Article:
Sea-Watch resumes rescue operations off Libyan coast | ZEIT ONLINE

The German organization Sea-Watch resumes aid operations for refugees off the coast of Libya with a new ship. The Mare Jonio was flying the Italian flag to the Libyan coast, wrote the organization on Twitter. Unlike earlier missions, however, activists do not want to rescue migrants themselves and bring them to the mainland.
            Instead, the crew of Mare Jonio seeks to locate and secure refugee boats in distress. Together with other refugee returnees, they were keeping a close watch on the Libyan coast, they said.
            The Mare Jonio left the port of Augusta in Sicily on Wednesday evening and set sail south, according to data on a site for the determination of ship positions. The new ship of Sea-Watch measures 37 meters, making it about half as large as the last in the Mediterranean active refugee rescue ship Aquarius.
            Writers and politicians on board According to the activists, the aim of the new mission is also to call into question the European strategy of "abandoning people". In addition, the helpers want to push into a section of the Mediterranean, which the Libyan Coast Guard and international military ships last neglected, although several boats had been shipwrecked there in September.
            On board the Mare Jonio are also Italian writers and politicians, said Ada Talarico of the organization Mediterranea, which is involved with Sea-Watch in the operation. The ship is accompanied by a small boat that carries members of both organizations and journalists. The operation is financed by a loan, which should be repaid by donation income.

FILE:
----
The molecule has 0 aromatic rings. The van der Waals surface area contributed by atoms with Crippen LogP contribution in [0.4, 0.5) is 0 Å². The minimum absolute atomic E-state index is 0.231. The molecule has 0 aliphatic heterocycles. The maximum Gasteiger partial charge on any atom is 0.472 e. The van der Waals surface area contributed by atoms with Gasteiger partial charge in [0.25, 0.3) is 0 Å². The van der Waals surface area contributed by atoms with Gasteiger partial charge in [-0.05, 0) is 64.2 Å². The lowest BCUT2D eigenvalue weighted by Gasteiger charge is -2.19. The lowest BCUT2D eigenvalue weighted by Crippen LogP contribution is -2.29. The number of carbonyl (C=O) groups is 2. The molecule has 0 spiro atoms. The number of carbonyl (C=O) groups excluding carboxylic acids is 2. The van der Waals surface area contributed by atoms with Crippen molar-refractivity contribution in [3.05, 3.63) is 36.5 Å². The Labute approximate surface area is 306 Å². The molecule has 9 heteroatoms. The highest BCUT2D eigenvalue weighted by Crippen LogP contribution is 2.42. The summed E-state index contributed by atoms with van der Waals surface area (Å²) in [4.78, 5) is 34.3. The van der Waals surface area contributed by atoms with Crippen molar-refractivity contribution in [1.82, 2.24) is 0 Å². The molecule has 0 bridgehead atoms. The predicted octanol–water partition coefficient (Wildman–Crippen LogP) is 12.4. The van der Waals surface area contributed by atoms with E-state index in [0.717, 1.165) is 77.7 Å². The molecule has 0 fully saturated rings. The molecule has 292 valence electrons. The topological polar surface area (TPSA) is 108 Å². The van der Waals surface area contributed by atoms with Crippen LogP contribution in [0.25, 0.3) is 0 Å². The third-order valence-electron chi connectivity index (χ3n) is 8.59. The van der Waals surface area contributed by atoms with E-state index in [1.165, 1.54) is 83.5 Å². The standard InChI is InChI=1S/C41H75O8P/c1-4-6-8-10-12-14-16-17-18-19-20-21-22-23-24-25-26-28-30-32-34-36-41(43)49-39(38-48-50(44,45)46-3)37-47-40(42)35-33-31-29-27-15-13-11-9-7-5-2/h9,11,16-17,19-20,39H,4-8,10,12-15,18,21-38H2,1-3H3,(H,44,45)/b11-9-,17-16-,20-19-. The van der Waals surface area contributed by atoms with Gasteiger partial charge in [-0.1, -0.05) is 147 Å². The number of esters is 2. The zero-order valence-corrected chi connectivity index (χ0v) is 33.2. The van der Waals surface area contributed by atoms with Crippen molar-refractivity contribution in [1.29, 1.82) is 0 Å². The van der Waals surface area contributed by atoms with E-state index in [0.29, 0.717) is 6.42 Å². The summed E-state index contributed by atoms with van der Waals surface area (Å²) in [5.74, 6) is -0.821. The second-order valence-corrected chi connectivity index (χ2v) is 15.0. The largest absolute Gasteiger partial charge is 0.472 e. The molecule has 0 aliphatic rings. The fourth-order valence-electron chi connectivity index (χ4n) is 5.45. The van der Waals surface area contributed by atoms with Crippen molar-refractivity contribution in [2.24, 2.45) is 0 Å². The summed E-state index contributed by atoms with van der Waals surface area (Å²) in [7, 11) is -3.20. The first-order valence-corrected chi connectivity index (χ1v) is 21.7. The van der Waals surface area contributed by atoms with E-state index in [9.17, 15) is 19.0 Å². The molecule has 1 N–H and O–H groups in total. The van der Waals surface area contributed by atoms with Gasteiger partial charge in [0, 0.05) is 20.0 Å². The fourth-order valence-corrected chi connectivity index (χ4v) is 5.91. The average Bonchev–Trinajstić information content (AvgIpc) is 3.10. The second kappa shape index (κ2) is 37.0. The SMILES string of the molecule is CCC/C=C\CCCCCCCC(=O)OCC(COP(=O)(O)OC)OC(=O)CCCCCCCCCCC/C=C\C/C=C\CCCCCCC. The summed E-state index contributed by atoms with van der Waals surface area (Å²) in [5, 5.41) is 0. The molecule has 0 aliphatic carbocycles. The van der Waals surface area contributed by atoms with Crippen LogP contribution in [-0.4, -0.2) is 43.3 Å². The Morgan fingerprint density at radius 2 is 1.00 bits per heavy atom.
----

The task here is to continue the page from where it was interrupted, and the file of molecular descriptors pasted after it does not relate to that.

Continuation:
Sea-Watch participated in the rescue of approximately 1,500 people from November 2017 to January 2018 with Sea-Watch-3. Since July, this vessel is due to alleged ambiguities in the approval in Malta firmly.
                        A few days ago, the Spanish non-governmental organization Proactiva Open Arms had sent a sailboat off the coast of Libya. The Astral drove on Wednesday before Lampedusa. Off the coast of the Italian island, in October 2013, at least 366 people died in the collapse of a ship carrying refugees. Under the impact of the accident, the Italian government had launched the military maritime rescue Mare Nostrum. This was reinforced by other EU states as well as by volunteer rescue missions.
            However, since the Italian right-wing populist government took office, the conditions for civilian life-saving services in the Mediterranean have changed drastically. The new Italian Interior Minister Matteo Salvini of the far-right Lega Party closed the ports for the ships of volunteer refugee workers.
            The blockade also affected the Aquarius, who arrived in Marseille, their home port after a long odyssey on Thursday in the southern French city of Marseille. For the time being, the rescue ship is stuck there: Panama had deprived him of the flag after a complaint from Italy.

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